The Lancet, a well-known British medical journal, recently published three articles[1][2][3] about low back pain. It discusses how it affects large numbers of people across the world and is a debilitating problem that costs most societies significant resources in lost time, medications and hospital care. It also highlights how evidence and practice in most countries are not aligned and in fact, almost contradictory.

Most health communities don’t get it right

Of most interest was how most guidelines for taking care of low back pain are ignored or contradicted in most health communities, including Australia. The authors surveyed the recommended guidelines for low back pain across three nations (the US, UK and Denmark) and then compared evidence of what was being done in hospital and clinical settings across the world. The contrast was quite stark.

Guidelines for low back pain – what should be done

Firstly, low back pain is grouped into acute episodes (less than 6 weeks old) and chronic episodes (more than 12 weeks old) – the people between 6 and 12 weeks are in a grey zone called “sub-acute”. Low back pain is also grouped into episodes with a known cause (e.g. fracture, infection or cancer) and non-specific low back pain where the cause is less clear.

50240433 – young man in casual office shirt having hip pain

The guidelines summarise the recommended actions as follows:

Education and Self Care – is the recommended first line of treatment for acute and chronic low back pain. Advice to stay active, suggestions on how to modify tasks so that a person can stay active and explanations of how the back is strong and can heal relatively quickly is recommended and you may have heard this from us here at Melbourne Osteohealth if you have visited with low back pain.

Manual Therapy – Spinal manipulation, massage and acupuncture are recommended as therapies supportive or adjunctive to education and self-care. These therapies can help improve flexibility, reduce tissue tension but also the therapist can reassure and educate the those with back pain about their condition.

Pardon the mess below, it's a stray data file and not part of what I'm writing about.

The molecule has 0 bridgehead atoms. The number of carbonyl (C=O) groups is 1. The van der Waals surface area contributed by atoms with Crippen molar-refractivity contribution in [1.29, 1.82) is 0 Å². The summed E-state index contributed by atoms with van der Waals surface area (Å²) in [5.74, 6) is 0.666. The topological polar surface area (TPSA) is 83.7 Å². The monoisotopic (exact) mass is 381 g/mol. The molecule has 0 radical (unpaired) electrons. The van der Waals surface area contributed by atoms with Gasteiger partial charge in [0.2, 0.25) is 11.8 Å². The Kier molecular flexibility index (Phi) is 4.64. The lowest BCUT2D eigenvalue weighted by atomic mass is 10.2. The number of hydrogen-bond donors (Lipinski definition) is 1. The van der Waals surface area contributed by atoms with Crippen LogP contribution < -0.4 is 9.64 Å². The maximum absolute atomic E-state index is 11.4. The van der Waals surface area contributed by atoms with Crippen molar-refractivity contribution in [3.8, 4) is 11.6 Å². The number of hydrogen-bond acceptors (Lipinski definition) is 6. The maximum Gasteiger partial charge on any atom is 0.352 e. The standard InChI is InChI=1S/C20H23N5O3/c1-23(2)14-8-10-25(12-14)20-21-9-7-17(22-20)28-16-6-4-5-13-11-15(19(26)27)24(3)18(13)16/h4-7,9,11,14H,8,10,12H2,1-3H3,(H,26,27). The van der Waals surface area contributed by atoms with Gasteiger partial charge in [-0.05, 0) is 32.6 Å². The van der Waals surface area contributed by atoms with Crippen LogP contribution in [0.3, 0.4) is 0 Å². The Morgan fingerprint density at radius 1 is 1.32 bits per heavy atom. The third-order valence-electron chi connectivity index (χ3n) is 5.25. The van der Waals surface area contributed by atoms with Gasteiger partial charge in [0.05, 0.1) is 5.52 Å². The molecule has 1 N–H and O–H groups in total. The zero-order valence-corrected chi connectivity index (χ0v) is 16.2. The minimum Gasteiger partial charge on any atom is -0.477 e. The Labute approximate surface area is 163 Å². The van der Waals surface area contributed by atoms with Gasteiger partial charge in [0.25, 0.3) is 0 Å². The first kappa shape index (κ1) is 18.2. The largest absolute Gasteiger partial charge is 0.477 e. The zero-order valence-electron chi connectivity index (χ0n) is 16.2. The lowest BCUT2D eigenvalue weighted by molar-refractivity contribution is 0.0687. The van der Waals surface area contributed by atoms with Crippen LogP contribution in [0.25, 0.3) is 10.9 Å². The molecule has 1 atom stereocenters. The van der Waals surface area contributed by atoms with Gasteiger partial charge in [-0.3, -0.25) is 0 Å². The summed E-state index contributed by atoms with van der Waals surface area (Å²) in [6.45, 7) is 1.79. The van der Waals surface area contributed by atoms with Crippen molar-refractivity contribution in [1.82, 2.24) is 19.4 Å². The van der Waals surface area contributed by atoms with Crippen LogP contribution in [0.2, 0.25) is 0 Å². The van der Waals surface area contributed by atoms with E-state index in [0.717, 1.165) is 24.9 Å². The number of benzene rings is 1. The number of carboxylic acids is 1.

Pharmacology – guidelines advise most medicines should either be used as an adjunct (pain relievers), in certain select cases (muscle relaxants, anti-depressants) used with caution (opioids) or not used at all (glucocorticoids). The advice differs slightly between those with acute and chronic back pain but the overall message is that low back pain requires careful and sparing use of prescription and over the counter medicines.

Surgery and other interventions – are not recommended for acute low back pain. There is also evidence that it should be considered as an adjunct to chronic low back pain, not the solution. Evidence provided in this review indicates an uncertain role for spinal fusion in the treatment of chronic low back pain. In addition, these options incur significant risks from hospitalisation such as infection and other adverse events.

If you or someone you know is experiencing low back pain, consider making an appointment with us to discuss the alternatives for treatment.


[1] Clark, S., & Horton, R. (2018). Low back pain: a major global challenge. The Lancet.
[2] Hartvigsen, J., Hancock, M. J., Kongsted, A., Louw, Q., Ferreira, M. L., Genevay, S., … & Smeets, R. J. (2018). What low back pain is and why we need to pay attention. The Lancet.
[3] Foster, N. E., Anema, J. R., Cherkin, D., Chou, R., Cohen, S. P., Gross, D. P., … & Turner, J. A. (2018). Prevention and treatment of low back pain: evidence, challenges, and promising directions. The Lancet.